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Randy Scott remembered
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A long line of bikers arrive at the accident site near Trent, S.D.. The motorcyclists drove through several small towns that Randy Scott once rode through. (MPR Photo/Mark Steil)
Randy Scott and Bill Janklow are forever linked in tragedy. Janklow, the South Dakota congressman, is charged with manslaughter in Scott's death. On Saturday nearly 300 bikers gathered in southwest Minnesota to honor Scott. They prayed and called for justice.

Luverne, Minn. — Some of the motorcycle riders came hundreds of miles to honor Scott. Bill Bond rode in from the Twin Cities.

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Image Bill Bond is from Apple Valley, Minn.

"There just seems to be a real sense of fellowship, a real sense of community among bike riders. And whenever somebody can reach out and extend a hand and some sympathy and some support for a good cause like this, we have to be part of it," says Bond. The motorcycle riders gathered in the parking lot of a Luverne bar called the Howling Dog Saloon. The biker fellowship which brought them together springs from a kaleidoscope of shared emotions and experiences. Some happy, some sad, some frightening. Norm Stahl of Brandon, S.D., didn't know Randy Scott but his death still hit hard.

"You get that kind of way down gut feeling that, boy, that could have been me riding there. There's a lot of people that don't see motorcycles. They're looking for cars," says Stahl.

That sense of fate mingled with bewilderment for the bikers. They can't fathom how anyone could do what Janklow is charged with doing. If South Dakota investigators are correct, Janklow drove a two-ton Cadillac through a stop sign at 70 miles an hour. Scott's Harley Davidson motorcycle hit the car just behind the driver's door.

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Image Norm Stahl lives in Brandon, S.D.

Dick Lauseng of Aberdeen, South Dakota called Janklow "an accident waiting to happen". "I remember years ago when Janklow was governor he wanted flashing lights on his vehicle so he could speed and stuff like that. So apparently he loves speed. It just finally caught up with him. And it's too bad it was a bike. Too bad it couldn't be a semi," says Lauseng.

Like most of the riders, Lauseng is closely following the criminal case against Janklow.

"If there's something that we don't know about and it proves that it's not totally his fault, then, I mean, let him go. But, I mean, if he's totally guilty, let him get what's coming to him. He's no better than the next guy," says Lauseng.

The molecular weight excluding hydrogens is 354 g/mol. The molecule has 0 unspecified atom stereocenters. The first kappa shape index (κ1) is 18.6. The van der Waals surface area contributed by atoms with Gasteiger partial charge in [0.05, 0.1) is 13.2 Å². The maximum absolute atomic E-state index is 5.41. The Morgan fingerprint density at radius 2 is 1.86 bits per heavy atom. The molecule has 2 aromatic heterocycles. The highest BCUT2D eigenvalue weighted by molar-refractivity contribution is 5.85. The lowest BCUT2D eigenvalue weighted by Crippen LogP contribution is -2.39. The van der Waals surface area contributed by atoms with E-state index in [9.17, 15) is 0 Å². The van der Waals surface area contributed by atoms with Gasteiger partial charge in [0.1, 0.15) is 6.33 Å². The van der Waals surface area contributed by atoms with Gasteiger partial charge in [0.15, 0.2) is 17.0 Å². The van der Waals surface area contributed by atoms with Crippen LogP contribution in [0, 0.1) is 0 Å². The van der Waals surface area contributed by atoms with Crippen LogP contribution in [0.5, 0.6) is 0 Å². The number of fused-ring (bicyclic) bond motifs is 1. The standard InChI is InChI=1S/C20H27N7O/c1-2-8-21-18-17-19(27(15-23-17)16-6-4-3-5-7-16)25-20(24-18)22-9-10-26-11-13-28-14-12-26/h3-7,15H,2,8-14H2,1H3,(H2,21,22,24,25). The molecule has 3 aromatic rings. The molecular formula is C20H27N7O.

At a news conference in September, Janklow said "he couldn't be sorrier" about the accident. In statements to the media, Scott family members have called on Janklow to explain how the accident happen. Janklow says he won't talk about it while the case is in court.

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Image Randy Scott was from Hardwick, Minn.

Janklow has pleaded not guilty to the manslaughter charge. Bar manager Jodi Christy helped organize the memorial ride. She says she wants to honor Randy Scott's life. She says the Janklow connection keeps the memory of Scott's death fresh, and that's difficult.

"The family and friends they have to turn on the TV, the radio, open a newspaper and they have to relive that day over and over again. And this is about sharing the memories. Instead of having to think about that tragedy, this is a chance to share the good stuff," Christy says.

The bikers rode from Luverne through a series of small towns that Randy Scott once rode through -- Kenneth, Trosky, Hardwick. Hardwick was Scott's home town. Theresa Latten of Luverne watched as the bikes filled main street. She grew up in Hardwick and knew Randy Scott.

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Image Bikers pray at the accident site.

"Oh, he was amazing. Anybody that he ran into contact with, he touched them. He was always giving them hugs. He was just a super guy. It's a bad thing that this had to happen," says Latten.

From Hardwick the bikers rode to the crossroads where Randy Scott died. It's located just across the Minnesota border near Trent, South Dakota. A memorial cross to Scott hangs on a utility pole at the intersection. With typical biker flair, the crossbar ends in a pair of eagle wings.

In a brief ceremony at the site, Scott's mother Marcella asked the crowd to "always remember" her son. Some laid flowers beneath the memorial cross. Others hugged. The quiet was quickly replaced by the sounds of motorcycles. Individually and in small groups, the bikers rode off with their memories.

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